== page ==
Buses have also seen service upgrades. Providing locals with safe accessibility, apps for updates, bike options and some late night alternatives.
An immigration explosion also means taste bud paradise. With large Asian and Eastern influences, expect mouth-watering options for affordable prices around the city. Being near the water also means fresh fish and what some would refer to as, Sushi paradise.
Admittedly, we are missing traditional South American cuisine but there have been more restaurants opening in Vancouver during the last 5 years than ever before.
Recent food trends have also made way for vegan, gluten-free, lactose-free and sugar-free choices on our favorite menus.
All of these tasty options are available thanks to the army of food trucks that have taken the city by storm. Giving “cheaper” options to those looking to let their taste buds run wild.
Vancouver is ideal if you plan on doing business on both sides of the boarder.
A stone throw away from America, there are different checkpoints for getting to your nearest American fix. Whether it’s food, shopping or seeing the sites.
Getting your camp face on is also a popular activity for any level.
Glampers and Bear Grylls fan boys included.
A fluctuating dollar also means driving down to Seattle on your days off and binging on more great food, cheaper petrol and exploring the American West coast.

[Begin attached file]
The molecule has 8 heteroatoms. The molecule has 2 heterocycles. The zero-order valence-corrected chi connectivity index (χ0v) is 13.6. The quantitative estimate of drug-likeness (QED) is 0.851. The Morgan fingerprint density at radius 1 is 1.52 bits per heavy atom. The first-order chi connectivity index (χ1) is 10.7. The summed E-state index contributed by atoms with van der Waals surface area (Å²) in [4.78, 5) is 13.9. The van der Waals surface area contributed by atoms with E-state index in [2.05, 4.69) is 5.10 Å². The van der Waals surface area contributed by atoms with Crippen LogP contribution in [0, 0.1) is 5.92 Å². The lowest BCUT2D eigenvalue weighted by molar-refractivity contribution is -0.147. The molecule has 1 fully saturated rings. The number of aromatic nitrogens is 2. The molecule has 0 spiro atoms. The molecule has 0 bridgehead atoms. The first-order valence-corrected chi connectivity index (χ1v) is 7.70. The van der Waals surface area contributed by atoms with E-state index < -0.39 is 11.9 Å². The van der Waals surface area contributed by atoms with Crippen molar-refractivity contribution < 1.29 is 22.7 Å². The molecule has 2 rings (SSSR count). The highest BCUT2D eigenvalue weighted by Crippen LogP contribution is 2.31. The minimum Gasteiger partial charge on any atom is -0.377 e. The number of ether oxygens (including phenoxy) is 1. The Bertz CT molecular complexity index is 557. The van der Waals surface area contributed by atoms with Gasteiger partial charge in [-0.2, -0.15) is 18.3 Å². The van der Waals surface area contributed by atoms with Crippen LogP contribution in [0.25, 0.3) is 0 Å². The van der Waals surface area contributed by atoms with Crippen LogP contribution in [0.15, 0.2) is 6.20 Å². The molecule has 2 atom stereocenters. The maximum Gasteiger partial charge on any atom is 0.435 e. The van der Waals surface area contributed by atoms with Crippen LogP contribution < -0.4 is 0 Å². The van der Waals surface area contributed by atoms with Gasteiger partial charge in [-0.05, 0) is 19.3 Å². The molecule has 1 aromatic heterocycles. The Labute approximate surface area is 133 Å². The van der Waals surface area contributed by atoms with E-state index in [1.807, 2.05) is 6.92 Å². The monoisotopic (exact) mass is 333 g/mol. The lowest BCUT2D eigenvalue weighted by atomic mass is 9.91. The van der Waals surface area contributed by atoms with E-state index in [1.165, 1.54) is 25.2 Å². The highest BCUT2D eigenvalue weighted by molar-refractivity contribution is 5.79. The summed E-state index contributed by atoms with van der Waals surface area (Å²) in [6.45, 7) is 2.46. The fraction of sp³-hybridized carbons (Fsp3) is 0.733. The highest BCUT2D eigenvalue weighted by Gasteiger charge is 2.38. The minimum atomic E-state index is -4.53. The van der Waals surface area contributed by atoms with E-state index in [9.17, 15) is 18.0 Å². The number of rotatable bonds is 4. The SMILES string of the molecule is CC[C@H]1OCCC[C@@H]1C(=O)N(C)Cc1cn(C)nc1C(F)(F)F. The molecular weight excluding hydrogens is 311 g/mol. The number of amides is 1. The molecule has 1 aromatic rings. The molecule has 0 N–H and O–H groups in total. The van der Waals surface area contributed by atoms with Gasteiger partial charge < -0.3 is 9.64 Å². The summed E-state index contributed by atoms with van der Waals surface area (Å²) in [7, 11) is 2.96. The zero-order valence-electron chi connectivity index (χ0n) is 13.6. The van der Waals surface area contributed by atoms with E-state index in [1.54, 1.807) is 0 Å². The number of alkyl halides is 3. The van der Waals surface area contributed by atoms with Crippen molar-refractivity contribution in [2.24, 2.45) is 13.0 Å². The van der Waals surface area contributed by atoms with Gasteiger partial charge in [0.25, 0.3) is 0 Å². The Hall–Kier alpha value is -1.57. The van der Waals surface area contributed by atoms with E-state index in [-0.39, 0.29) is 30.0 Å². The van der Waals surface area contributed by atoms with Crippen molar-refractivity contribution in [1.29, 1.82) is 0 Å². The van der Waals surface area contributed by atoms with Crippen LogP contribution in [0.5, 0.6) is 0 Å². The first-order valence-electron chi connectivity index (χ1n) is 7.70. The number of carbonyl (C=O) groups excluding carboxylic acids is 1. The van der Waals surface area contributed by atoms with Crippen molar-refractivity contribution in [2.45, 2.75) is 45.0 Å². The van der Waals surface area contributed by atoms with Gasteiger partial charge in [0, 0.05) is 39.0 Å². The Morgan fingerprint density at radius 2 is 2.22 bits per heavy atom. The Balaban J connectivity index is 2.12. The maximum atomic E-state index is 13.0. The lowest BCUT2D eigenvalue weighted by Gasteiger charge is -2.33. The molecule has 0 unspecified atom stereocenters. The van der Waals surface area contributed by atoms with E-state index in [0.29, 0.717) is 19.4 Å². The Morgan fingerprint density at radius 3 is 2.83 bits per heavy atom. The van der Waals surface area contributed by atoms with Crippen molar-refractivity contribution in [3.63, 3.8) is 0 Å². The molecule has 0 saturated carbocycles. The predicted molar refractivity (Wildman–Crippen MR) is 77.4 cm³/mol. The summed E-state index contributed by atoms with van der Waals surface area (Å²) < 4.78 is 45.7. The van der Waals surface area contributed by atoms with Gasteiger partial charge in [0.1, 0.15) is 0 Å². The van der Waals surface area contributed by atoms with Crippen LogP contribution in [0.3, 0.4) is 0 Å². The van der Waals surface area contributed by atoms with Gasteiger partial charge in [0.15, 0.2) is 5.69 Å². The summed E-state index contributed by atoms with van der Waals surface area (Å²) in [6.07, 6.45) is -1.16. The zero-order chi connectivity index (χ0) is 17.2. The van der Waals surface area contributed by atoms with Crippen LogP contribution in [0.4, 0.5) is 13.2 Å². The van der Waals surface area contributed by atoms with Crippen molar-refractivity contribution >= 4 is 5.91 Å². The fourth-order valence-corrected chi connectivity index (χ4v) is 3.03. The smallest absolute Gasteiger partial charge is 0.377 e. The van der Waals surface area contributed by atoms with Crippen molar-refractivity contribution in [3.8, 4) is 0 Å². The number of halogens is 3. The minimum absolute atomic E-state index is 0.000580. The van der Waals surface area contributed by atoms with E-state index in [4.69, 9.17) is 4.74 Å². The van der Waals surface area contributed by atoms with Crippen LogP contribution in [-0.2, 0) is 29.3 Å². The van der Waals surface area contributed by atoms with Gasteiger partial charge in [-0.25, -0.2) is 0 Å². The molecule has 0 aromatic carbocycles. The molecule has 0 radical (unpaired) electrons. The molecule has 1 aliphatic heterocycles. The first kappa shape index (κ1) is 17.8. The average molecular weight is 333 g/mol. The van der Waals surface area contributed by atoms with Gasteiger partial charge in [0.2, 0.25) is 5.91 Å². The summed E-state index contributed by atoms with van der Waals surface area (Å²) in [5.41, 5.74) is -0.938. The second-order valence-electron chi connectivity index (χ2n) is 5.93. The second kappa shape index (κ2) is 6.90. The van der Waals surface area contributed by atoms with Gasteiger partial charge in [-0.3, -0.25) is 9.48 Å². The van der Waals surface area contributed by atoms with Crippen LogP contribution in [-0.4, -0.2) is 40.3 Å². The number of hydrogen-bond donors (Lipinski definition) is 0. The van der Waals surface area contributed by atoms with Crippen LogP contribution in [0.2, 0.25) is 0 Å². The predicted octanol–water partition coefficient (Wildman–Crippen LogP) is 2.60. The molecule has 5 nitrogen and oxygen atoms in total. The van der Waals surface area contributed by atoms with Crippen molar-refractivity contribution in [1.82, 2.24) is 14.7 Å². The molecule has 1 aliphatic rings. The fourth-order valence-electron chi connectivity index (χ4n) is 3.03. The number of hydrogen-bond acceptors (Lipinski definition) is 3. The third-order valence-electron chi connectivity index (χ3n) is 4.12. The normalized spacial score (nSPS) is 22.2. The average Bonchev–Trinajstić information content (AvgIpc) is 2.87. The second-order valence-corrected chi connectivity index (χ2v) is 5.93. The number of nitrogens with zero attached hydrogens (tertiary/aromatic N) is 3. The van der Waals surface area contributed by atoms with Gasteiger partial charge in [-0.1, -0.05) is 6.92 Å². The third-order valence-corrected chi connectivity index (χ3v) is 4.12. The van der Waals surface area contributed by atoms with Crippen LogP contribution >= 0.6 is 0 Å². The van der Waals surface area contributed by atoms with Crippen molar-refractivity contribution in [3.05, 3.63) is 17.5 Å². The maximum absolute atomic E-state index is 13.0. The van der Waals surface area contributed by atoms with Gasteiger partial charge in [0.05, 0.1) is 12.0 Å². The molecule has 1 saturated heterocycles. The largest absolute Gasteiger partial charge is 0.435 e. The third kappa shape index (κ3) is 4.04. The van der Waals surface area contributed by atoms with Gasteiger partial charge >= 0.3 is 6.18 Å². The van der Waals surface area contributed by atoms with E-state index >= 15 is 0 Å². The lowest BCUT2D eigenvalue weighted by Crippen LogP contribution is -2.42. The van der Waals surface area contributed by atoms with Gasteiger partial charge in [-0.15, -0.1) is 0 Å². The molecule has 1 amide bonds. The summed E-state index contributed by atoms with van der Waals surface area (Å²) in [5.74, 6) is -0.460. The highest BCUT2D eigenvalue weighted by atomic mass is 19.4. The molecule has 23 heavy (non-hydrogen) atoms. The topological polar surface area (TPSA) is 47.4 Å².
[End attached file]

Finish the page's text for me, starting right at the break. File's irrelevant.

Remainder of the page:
An influx in foreign investment has caused Vancity to battle an affordable housing crisis. In turn, renters are finding it harder to live in Vancouver as landlords quickly adapt high trends and inflated property value.
To buy a home in Vancouver will cost you an absurd 1.5 million at least.
Combined with gasoline prices and high taxes, many young people are opting out of purchasing a home in Vancouver, and moving to surrounding areas like Surrey, Delta and Richmond.
Even then, owning your own home is looking more like a distant fantasy.
Another cost to commuters were the unpopular bridge polls. The Port Mann bridge serves as the gateway into the US, as police enforcement constantly monitors those looking to skip the poll by creative means.
Don’t judge, but our tax dollars are going towards the police force cracking down on $2.00 fees.
Recently though, the poll is currently being dismantled after recent government promises.